If you attend a university with a good society it’s altogether a fantastic social experience and I think, although this blog stays out of details, that my own society is lead by a number of very talented and very nice people who look after new members in particular extremely well. If you attend law school in Glasgow you have a one in three chance of getting to experience this.
Remember, the societies attached to your law school are even more important than the lectures. You can catch up on nearly all the material covered in lectures on your own time from books but you’ve only got the short time you’ve got in university to attend the clubs and societies. Don’t miss out on the extra bits, they’re often very useful and they can be fantastically good fun.

Blog Recommendation – Baby Barista

There are many different blogs in the world with very different takes on their many different subjects – as law blogs go Baby Barista manages to be one of the scariest to read.

Baby Barista is the fictionalised account of a trainee barrister as he goes through his pupilage at Chambers down in Oxford. I originally started reading it because it is written by a real world barrister and I hoped it might show me some of the things that training involves, at least in England, and what common problems do advocates and barristers suffer. As I read on, however, I found myself utterly terrified at the attitude of many of the characters of BabyBarista.

I have often said that anyone who manages to become a lawyer in today’s climate is razor sharp, hardened, determined and you can be assured has never failed a test in their life, and in one sense this is extremely good – even if you have a young lawyer that young lawyer will have worked staggeringly hard to get to a point to be able to represent you, but it also raises the concern that the young lawyer has almost literally fought off hordes of his peers to be able to represent you.

The English Chambers system for barristers means that the number of positions for barristers is practically nearly as fixed as that of the judges they appear before. Chambers are literally the offices in which barristers work and are often truly ancient. (In Scotland the system is a lot more open and instead of a stone Chambers building an advocate receives the use of a pigeon hole in the upper court in Edinburgh which means that they are much more flexible as far as numbers go.) Places often open up only on retirement of a current member and competition is terrifyingly fierce for tenancy in the most renowned Chambers.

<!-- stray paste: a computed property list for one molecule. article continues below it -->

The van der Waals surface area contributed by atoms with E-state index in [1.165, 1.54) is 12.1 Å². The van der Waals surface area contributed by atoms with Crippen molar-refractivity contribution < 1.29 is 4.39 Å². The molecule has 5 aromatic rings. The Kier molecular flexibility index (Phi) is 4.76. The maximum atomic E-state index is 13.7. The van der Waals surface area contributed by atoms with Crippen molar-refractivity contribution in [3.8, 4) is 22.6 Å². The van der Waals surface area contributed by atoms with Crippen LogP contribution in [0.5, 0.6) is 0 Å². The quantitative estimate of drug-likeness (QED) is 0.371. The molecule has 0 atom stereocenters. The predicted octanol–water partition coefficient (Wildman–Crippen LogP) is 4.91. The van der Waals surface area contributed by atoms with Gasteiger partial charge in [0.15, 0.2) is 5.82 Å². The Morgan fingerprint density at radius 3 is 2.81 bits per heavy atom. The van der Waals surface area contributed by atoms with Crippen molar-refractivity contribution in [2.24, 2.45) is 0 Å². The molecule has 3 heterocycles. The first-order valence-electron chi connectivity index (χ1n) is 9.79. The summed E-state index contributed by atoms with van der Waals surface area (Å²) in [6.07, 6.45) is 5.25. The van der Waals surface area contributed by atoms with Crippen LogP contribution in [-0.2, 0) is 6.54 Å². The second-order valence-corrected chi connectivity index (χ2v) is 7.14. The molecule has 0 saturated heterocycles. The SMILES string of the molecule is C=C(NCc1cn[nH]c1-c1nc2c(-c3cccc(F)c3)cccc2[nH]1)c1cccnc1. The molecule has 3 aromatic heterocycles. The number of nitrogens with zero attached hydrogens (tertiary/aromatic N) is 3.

Needless to say, BabyBarista is competing for tenancy in the one of the most renowned Chambers – one so elite they refuse to have names like “Shawn” on the members list outside and there are 4 or 5 candidates willing to spend years competing for the single tenancy spot at the end of the process. The author even points out that in every other field an interview of hours or at most days is considered perfectly able to select the right candidate for any number of roles. Only barristers (and advocates) have this process of years of fighting just to be selected for the job. Any similarity to Sir Alan Sugar’s “The Apprentice” is not wholly undeserved.

As BabyBarista himself says, if the system was set up to encourage cooperation he’d cooperate better than anyone but the system’s set up for a fight, so they’ll get one. So, rather than justice and wisdom we see a group of stunningly specialised professionals fighting with each other and any weapon is acceptable (even to the point of hiring a “girlfriend tester” to blackmail one of the other candidates). It might be dramatised for entertainment purposes – and it works, the blog is nothing short of enthralling from my perspective – but it makes altogether too much sense.

In contrast, there are the stories given by OldRuin, the “grandpupilmaster” of BabyBarista who appears periodically to give a snippet of wisdom and humanity. His stories are wonderful, touching and disturbingly come across as idyllic, he stands out from the rest of the crowd by simply being the decent, ethical professional most of us wanted to be at university but he seems to be a distinct minority in these Chambers.

As an aside, the character of TheBusker really interests me – this is a barrister who does the job as an art not a science and seems to benefit enormously from it, from the point of stress alone, and it may just be how positively he’s described but that’s who I want to be, the artful, eloquent, ruffled but just about still acceptable professional.

I think that would be fantastic.

BabyBarista is found at:
http://timesonline.typepad.com/baby_barista/